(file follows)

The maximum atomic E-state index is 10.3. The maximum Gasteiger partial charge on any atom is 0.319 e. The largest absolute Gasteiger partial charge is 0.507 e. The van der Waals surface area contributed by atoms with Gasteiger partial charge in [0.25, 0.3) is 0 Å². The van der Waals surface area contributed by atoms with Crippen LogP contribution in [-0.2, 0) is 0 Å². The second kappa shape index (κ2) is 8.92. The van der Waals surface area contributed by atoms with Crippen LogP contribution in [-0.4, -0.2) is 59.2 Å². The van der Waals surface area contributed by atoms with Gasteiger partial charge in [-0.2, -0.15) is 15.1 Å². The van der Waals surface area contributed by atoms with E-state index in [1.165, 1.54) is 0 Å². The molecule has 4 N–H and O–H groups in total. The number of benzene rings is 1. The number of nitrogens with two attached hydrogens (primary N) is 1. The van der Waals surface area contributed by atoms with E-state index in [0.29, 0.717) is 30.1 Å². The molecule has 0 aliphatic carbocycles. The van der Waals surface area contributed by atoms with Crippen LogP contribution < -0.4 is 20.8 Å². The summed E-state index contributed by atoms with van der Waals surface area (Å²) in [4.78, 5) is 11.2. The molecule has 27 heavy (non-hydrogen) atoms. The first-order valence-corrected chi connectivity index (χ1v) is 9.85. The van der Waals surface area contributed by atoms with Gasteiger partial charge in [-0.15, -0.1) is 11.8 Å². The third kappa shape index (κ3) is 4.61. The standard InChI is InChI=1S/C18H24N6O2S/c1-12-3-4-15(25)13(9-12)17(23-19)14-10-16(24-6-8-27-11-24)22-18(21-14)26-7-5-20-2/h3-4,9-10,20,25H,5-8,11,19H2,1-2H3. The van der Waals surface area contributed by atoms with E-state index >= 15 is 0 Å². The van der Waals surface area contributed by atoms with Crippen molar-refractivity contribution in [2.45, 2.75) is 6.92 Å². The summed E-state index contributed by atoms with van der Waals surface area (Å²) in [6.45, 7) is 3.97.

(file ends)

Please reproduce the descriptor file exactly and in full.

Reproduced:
The maximum atomic E-state index is 10.3. The maximum Gasteiger partial charge on any atom is 0.319 e. The largest absolute Gasteiger partial charge is 0.507 e. The van der Waals surface area contributed by atoms with Gasteiger partial charge in [0.25, 0.3) is 0 Å². The van der Waals surface area contributed by atoms with Crippen LogP contribution in [-0.2, 0) is 0 Å². The second kappa shape index (κ2) is 8.92. The van der Waals surface area contributed by atoms with Crippen LogP contribution in [-0.4, -0.2) is 59.2 Å². The van der Waals surface area contributed by atoms with Gasteiger partial charge in [-0.2, -0.15) is 15.1 Å². The van der Waals surface area contributed by atoms with E-state index in [1.165, 1.54) is 0 Å². The molecule has 4 N–H and O–H groups in total. The number of benzene rings is 1. The number of nitrogens with two attached hydrogens (primary N) is 1. The van der Waals surface area contributed by atoms with E-state index in [0.29, 0.717) is 30.1 Å². The molecule has 0 aliphatic carbocycles. The van der Waals surface area contributed by atoms with Crippen LogP contribution < -0.4 is 20.8 Å². The summed E-state index contributed by atoms with van der Waals surface area (Å²) in [4.78, 5) is 11.2. The molecule has 27 heavy (non-hydrogen) atoms. The first-order valence-corrected chi connectivity index (χ1v) is 9.85. The van der Waals surface area contributed by atoms with Gasteiger partial charge in [-0.15, -0.1) is 11.8 Å². The third kappa shape index (κ3) is 4.61. The standard InChI is InChI=1S/C18H24N6O2S/c1-12-3-4-15(25)13(9-12)17(23-19)14-10-16(24-6-8-27-11-24)22-18(21-14)26-7-5-20-2/h3-4,9-10,20,25H,5-8,11,19H2,1-2H3. The van der Waals surface area contributed by atoms with E-state index >= 15 is 0 Å². The van der Waals surface area contributed by atoms with Crippen molar-refractivity contribution in [2.45, 2.75) is 6.92 Å². The summed E-state index contributed by atoms with van der Waals surface area (Å²) in [6.45, 7) is 3.97.